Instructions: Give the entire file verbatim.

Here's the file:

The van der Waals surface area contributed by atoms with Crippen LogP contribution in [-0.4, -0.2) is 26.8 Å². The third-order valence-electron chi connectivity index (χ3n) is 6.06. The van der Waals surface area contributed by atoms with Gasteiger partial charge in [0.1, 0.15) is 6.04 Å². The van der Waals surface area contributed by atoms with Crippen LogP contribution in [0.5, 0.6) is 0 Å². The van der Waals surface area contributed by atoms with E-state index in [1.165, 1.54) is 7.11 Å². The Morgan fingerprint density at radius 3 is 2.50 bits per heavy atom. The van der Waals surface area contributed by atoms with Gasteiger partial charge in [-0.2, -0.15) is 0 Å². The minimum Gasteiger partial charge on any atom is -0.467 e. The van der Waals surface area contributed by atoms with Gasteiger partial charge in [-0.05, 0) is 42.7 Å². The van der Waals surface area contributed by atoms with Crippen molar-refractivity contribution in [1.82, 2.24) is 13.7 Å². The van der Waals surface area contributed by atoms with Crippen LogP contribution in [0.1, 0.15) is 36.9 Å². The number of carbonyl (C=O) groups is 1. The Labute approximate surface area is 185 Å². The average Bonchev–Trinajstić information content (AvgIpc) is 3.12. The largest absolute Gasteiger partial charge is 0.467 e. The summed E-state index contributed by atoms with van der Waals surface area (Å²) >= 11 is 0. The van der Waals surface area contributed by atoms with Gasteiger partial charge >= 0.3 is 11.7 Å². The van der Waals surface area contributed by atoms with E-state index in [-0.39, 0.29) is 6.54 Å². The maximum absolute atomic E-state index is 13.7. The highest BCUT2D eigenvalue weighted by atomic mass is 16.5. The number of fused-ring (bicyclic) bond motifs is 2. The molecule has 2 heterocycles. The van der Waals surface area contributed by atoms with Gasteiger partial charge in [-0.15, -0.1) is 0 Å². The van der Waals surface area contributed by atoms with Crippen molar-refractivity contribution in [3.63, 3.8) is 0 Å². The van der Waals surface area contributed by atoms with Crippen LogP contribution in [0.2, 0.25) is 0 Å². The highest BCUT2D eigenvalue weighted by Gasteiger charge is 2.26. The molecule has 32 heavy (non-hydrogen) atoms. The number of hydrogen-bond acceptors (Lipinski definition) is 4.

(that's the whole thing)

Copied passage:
The van der Waals surface area contributed by atoms with Crippen LogP contribution in [-0.4, -0.2) is 26.8 Å². The third-order valence-electron chi connectivity index (χ3n) is 6.06. The van der Waals surface area contributed by atoms with Gasteiger partial charge in [0.1, 0.15) is 6.04 Å². The van der Waals surface area contributed by atoms with Crippen LogP contribution in [0.5, 0.6) is 0 Å². The van der Waals surface area contributed by atoms with E-state index in [1.165, 1.54) is 7.11 Å². The Morgan fingerprint density at radius 3 is 2.50 bits per heavy atom. The van der Waals surface area contributed by atoms with Gasteiger partial charge in [-0.2, -0.15) is 0 Å². The minimum Gasteiger partial charge on any atom is -0.467 e. The van der Waals surface area contributed by atoms with Gasteiger partial charge in [-0.05, 0) is 42.7 Å². The van der Waals surface area contributed by atoms with Crippen molar-refractivity contribution in [1.82, 2.24) is 13.7 Å². The van der Waals surface area contributed by atoms with Crippen LogP contribution in [0.1, 0.15) is 36.9 Å². The number of carbonyl (C=O) groups is 1. The Labute approximate surface area is 185 Å². The average Bonchev–Trinajstić information content (AvgIpc) is 3.12. The largest absolute Gasteiger partial charge is 0.467 e. The summed E-state index contributed by atoms with van der Waals surface area (Å²) >= 11 is 0. The van der Waals surface area contributed by atoms with Gasteiger partial charge >= 0.3 is 11.7 Å². The van der Waals surface area contributed by atoms with E-state index in [-0.39, 0.29) is 6.54 Å². The maximum absolute atomic E-state index is 13.7. The highest BCUT2D eigenvalue weighted by atomic mass is 16.5. The number of fused-ring (bicyclic) bond motifs is 2. The molecule has 2 heterocycles. The van der Waals surface area contributed by atoms with Gasteiger partial charge in [-0.15, -0.1) is 0 Å². The van der Waals surface area contributed by atoms with Crippen molar-refractivity contribution in [3.63, 3.8) is 0 Å². The van der Waals surface area contributed by atoms with Crippen LogP contribution in [0.2, 0.25) is 0 Å². The highest BCUT2D eigenvalue weighted by Gasteiger charge is 2.26. The molecule has 32 heavy (non-hydrogen) atoms. The number of hydrogen-bond acceptors (Lipinski definition) is 4.